How long it takes to check if 2^2^20+1 is prime.
Which Fermat numbers are known to be prime;
which Fermat numbers are known to be composite.
Heuristic justification for the presumption
that no other Fermat numbers are prime.
Slight inaccuracy in the heuristic.

**20000221:**
Questions about primality proving:
How many generators are there mod n?
How quickly can we factor n-1?
If factorization is easy, how long does the whole method take?
How long is the resulting proof?
Are there better methods?
Which numbers are easy to factor by trial division.
Definition of smooth numbers and Psi.
Heuristics for Psi.
Conclusion that most numbers are difficult to factor by trial division.

**20000223:**
Time analysis for primality proving,
assuming that factorization is easy.

**20000225:**
Pocklington's theorem.
Proof of Pocklington's theorem.
Fact that Pocklington's theorem applies whenever previous theorem does.
Euclid's algorithm for gcd.
Time taken by Euclid's algorithm.
Example.
Worst case: Fibonacci numbers.
Overview of DOWNRUN improvements:
1/3; 3/10; n+1; combination.

**20000228:**
Speed of the Jacobi-sum primality-proving algorithm.
Speed of the elliptic-curve primality-proving algorithm.
Introduction to cryptography.
The Diffie-Hellman system.

**20000301:**
A Wegman-Carter-type authentication system.

**20000303:**
The RSA signature system.

**20000306:**
Speed of trial division.
Introduction to Pollard's rho method.

**20000308:**
The tortiose-hare method of finding cycles.
Speed of Pollard's rho method.

**20000310:**
How Pollard's rho method was used to factor 2^256+1.

**20000313:** No class.

**20000315:** No class.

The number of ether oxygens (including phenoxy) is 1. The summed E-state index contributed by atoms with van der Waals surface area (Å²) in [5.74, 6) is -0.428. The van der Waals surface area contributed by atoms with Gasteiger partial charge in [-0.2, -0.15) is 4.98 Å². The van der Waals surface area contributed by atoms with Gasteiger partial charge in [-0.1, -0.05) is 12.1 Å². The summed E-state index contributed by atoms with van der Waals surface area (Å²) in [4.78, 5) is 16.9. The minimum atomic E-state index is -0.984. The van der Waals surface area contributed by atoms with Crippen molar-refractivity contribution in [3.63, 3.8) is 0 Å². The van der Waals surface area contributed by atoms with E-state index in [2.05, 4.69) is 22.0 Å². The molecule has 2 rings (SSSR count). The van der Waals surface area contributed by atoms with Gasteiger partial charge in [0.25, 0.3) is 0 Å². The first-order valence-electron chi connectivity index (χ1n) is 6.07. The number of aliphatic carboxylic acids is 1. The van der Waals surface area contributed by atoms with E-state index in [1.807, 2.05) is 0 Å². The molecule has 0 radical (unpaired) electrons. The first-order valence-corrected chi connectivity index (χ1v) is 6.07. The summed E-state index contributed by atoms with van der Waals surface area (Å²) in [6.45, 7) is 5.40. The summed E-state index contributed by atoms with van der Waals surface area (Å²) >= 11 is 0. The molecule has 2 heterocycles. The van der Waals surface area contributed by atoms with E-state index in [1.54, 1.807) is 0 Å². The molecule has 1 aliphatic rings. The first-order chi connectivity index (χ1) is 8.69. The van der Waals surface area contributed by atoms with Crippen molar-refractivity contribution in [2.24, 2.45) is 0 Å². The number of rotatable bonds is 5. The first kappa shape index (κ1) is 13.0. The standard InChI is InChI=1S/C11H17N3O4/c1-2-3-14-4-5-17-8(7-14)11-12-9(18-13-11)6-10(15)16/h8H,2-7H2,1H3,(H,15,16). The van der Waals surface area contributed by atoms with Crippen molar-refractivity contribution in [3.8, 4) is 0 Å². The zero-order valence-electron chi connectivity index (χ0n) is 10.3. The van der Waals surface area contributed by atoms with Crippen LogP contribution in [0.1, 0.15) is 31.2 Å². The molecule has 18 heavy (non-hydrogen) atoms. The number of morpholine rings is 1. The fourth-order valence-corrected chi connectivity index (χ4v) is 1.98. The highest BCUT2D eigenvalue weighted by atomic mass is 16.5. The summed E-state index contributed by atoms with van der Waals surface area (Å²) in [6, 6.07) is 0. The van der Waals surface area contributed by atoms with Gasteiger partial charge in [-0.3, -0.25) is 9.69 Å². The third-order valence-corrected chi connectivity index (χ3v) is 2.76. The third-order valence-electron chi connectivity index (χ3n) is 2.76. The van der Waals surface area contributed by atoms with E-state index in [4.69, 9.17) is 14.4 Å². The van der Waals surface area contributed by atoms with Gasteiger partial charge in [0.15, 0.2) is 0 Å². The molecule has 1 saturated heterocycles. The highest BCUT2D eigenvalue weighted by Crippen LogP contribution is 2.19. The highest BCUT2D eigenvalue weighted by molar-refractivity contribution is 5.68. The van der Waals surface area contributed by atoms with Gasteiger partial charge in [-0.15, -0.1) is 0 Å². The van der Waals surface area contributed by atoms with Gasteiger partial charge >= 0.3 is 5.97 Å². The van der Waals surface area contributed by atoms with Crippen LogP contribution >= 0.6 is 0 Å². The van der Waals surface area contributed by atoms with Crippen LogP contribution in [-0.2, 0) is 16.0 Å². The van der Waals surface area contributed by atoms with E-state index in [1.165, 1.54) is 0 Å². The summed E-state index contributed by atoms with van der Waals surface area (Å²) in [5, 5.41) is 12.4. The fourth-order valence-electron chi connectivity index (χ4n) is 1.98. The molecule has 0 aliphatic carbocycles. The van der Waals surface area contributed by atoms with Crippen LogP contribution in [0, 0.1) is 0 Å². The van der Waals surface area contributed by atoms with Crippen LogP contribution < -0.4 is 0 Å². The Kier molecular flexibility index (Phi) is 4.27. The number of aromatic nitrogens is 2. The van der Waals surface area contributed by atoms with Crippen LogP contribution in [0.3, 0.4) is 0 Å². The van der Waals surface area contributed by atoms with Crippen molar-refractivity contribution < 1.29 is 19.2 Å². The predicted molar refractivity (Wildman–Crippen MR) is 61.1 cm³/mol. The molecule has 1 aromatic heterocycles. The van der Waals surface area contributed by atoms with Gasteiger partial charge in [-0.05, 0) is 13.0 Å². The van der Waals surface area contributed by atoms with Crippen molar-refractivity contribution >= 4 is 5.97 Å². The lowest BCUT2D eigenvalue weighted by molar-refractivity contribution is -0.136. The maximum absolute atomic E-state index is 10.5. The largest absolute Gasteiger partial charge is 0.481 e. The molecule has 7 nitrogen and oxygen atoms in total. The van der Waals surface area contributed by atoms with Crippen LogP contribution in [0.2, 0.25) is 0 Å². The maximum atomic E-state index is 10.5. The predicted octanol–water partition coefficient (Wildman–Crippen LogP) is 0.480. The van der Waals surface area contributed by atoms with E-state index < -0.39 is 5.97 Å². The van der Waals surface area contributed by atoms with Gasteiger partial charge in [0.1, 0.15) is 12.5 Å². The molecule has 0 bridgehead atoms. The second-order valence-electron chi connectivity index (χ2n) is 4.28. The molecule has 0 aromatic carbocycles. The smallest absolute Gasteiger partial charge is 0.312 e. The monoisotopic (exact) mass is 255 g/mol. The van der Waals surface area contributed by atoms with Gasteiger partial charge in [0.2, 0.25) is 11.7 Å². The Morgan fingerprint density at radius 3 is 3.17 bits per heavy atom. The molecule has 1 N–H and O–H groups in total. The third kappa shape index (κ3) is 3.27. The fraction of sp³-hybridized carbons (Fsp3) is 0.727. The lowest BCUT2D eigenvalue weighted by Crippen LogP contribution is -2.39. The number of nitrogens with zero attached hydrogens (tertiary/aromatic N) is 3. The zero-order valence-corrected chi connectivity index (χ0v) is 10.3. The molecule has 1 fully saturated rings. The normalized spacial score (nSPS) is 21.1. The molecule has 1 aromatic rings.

**20000317:** No class.

**20000320:**
Fermat's factoring method.

**20000322:**
Speeding up Fermat's factoring method.

**20000324:**
Examples of continued fractions.

**20000327:**
Proofs of basic properties of continued fractions.

**20000329:**
Continued fractions for square roots.

**20000331:**
Factoring integers with continued fractions.
SQUFOF.

**20000403:**
CFRAC.
CFRAC versus SQUFOF for 100-digit numbers.

**20000405:**
Asymptotics for CFRAC time;
balancing recognition of smooth numbers with linear algebra.
Speedups:
how quickly we can recognize smooth numbers;
how quickly we can do linear algebra.

**20000407:**
Examples of factorization vectors.
Wiedemann's method to compute the characteristic polynomial of a matrix.

**20000410:**
Using the characteristic polynomial to find dependencies.
Speed of Wiedemann's method;
sparsity of factorization matrices.

**20000412:**
The quadratic sieve.

**20000414:**
Schroeppel's linear sieve.
Computing discrete logarithms with the linear sieve.
Table of conjectured speeds of CFRAC (original and improved), QS, LS, NFS.

**20000417:**
Computer lab, SEL 2058.

**20000419:**
The p-1 factorization method.
Introduction to the p+1 factorization method.

**20000421:**
The p+1 factorization method.
The p+1 compositeness-proving method.

**20000424:**
Some p+1 examples.
The group operation on an elliptic curve.
The elliptic-curve factorization method.

**20000426:**
Planned:
Fast Fourier transforms over Z/p.
Fast integer multiplication.
Fast integer division.

**20000428:**
Using fast arithmetic to factor many smooth numbers.